My First Encounter With Dreadlocks

by John Blenkiron
(formerly Runaway Bay)

A Jamaican Rastaman

A Jamaican Rastaman

I enjoyed Rosemarie Gordon's article on the history of Jamaican dreadlocks.

It brought back many poignant memories for me of my early life in Jamaica.

My first encounter with dreadlocks was as a young boy in the 1950's when my mother hired Luke as a gardener for our yard in Mandeville

Luke was a giant of a man who showed up one day in our yard looking for work ; barefoot with machete in hand and yard long locks that appeared to be daubed in bauxite.

His overall appearance was quite unusual at that time in British colonial Mandeville which was still a quiet "English village" and the capital of Manchester located high up in the central hills of Jamaica.

Each morning Luke would show up around six in the morning and get his coffee at the kitchen door before cutting grass, trimming hedges, pruning citrus trees and caring for the yams, bananas, vegetable gardens and flower beds.

All this he did primarily with an ironwood staff and his machete which he constantly kept sharp with a file which he had tucked into the cord which held up his three quarter length trousers.

Luke would often lean on his staff while cutting close to the ground, using it to protect his legs when cutting towards himself with long swings of the machete.

Luke sang all day as he worked and was a deeply spiritual man; a quality that my mother saw in him immediately so that she hired him despite the warnings from neighbours that these strange people known as Rastafarians were suspected of being an unpredictable lot who were prone to revolutionary behaviour and excitability under the influence of ganja.

Luke introduced me to the agricultural and horticultural practices of Jamaica and seemed to have a natural "green thumb" for making things grow.

As I grew older I began to appreciate through this strange long haired man the art of flower bed terracing and produce gardening.

He also talked reverently about the abundance of the soil and our obligation to the Creator to understand and acknowledge the gifts bestowed on mankind.

In later life I was to understand more fully the philosophy and practices of Jamaicans like Luke who kept their hair in dreadlocks and lived agrarian lives as stewards of the land.

I came to know that when establishing a cooperative farming venture in the hills of St Ann, Jamaica, my best partners were these Rastafarians who were no longer looked upon with fear.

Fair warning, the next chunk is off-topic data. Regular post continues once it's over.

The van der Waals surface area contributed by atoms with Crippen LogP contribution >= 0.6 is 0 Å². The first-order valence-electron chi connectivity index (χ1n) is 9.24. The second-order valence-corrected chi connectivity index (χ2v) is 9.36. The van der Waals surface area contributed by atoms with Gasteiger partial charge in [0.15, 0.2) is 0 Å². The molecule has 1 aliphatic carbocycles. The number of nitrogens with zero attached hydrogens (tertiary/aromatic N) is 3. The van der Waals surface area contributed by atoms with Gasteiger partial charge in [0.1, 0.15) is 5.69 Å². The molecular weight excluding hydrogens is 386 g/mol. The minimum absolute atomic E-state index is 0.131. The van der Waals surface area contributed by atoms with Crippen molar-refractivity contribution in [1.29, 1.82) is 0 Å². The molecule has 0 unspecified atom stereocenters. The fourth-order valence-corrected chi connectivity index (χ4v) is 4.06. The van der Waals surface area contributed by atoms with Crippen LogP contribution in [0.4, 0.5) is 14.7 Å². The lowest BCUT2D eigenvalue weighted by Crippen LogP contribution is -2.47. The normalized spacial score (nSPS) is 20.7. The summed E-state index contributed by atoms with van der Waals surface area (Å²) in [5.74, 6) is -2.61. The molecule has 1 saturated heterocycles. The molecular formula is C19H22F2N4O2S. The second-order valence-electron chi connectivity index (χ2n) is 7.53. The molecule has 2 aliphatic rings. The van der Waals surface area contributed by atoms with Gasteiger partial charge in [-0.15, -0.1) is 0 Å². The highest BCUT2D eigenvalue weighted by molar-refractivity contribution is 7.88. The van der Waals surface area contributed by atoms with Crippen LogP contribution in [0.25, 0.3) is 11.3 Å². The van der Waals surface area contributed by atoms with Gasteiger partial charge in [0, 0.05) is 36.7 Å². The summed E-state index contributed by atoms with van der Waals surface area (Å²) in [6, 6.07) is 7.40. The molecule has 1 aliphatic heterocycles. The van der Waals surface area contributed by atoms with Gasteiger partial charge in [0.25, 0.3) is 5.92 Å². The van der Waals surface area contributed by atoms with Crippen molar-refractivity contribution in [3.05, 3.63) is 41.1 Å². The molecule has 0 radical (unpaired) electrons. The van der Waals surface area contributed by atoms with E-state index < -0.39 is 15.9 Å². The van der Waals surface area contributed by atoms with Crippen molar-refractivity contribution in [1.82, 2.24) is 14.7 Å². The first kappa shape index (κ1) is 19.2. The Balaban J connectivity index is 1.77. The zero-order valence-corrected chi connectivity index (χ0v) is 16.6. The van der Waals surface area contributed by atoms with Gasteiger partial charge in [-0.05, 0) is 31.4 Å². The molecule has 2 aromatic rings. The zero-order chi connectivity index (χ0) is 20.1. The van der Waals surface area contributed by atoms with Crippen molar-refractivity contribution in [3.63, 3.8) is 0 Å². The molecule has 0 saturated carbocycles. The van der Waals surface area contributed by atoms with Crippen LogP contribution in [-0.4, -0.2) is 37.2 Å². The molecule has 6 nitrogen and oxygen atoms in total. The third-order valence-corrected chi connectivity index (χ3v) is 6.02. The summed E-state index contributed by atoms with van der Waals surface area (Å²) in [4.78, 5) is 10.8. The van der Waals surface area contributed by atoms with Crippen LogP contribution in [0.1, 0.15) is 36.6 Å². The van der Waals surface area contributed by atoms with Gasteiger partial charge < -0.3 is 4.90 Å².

Thanks to the universal attention garnered by such famous "dreads" as Bob Marley and Burning Spear.

On a final note about dreadlocks and Luke's initial appearance in our household with bauxite daubed hair:

Luke explained that he would only wash his hair in pure running water without soap or shampoo (which he declined when offered some).

In his opinion the best place to wash one's hair was in a flowing river or under rainwater falling from a roof during a good rain. Luke had shown up in our yard far from a river and during a dry spell.

Wellesley's Note
Hi John, love the history my brother, thank you!
Yeah, lots of struggle, Rastafarianism has certainly come a far way in Jamaica.

I believe that a student will find this very insightful.
By the way, good to know that you are from beautiful and cool cool Mandeville!!!

As usual, I welcome my readers' comments.

Regards,
Wellesley

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Dec 02, 2015
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changing times
by: AnonymousQue

Good read indeed.Jamaica seems to have strayed away from this way of living in many parts of the island whereas the dancehall scene plays a big part in representation here. I believe if many reverted back to that way of living there would be a big difference in the way the island has been portrayed in the past years. Always enjoy reading and gaining insight from articles you post here,thank you so much.Respect!

Nov 01, 2015
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The original Rastas
by: Barbara

Jamaica and Jamaicans have lost so much from not learning from 'the salt of the earth'. Rasta preserved the struggles and efforts of our African ancestors who fought and defeated slavery.

They remembered and cherished the learning from their motherland of humanity and respect for nature and their fellow human beings. Rasta embraced and lived it, they started from where they were and what they had around them. They knew that the values of the slave masters could not develop the people they had enslaved, so they developed their ideology based on what they had, respect for themselves and others in order to retake control of their lives and destiny.

Where is Jamaica today? Adrift and without any moorings. Marcus Garvey said we lost control of our destiny and we must retake it. Rasta retook their destiny and future.

They tried to show Jamaica the way, but Jamaica didn't want to know for whatever reasons.

Oct 31, 2015
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Mandeville connnection
by: Angela Baker

Hi Weselley, Love your web & bog. My grandfather was from Mandeville. I was born in Port Maria and grew up in Golden Spring.

My all time favourite part of Jamaica is the Blue Mts. No place like it for making my heart soar like a bird!

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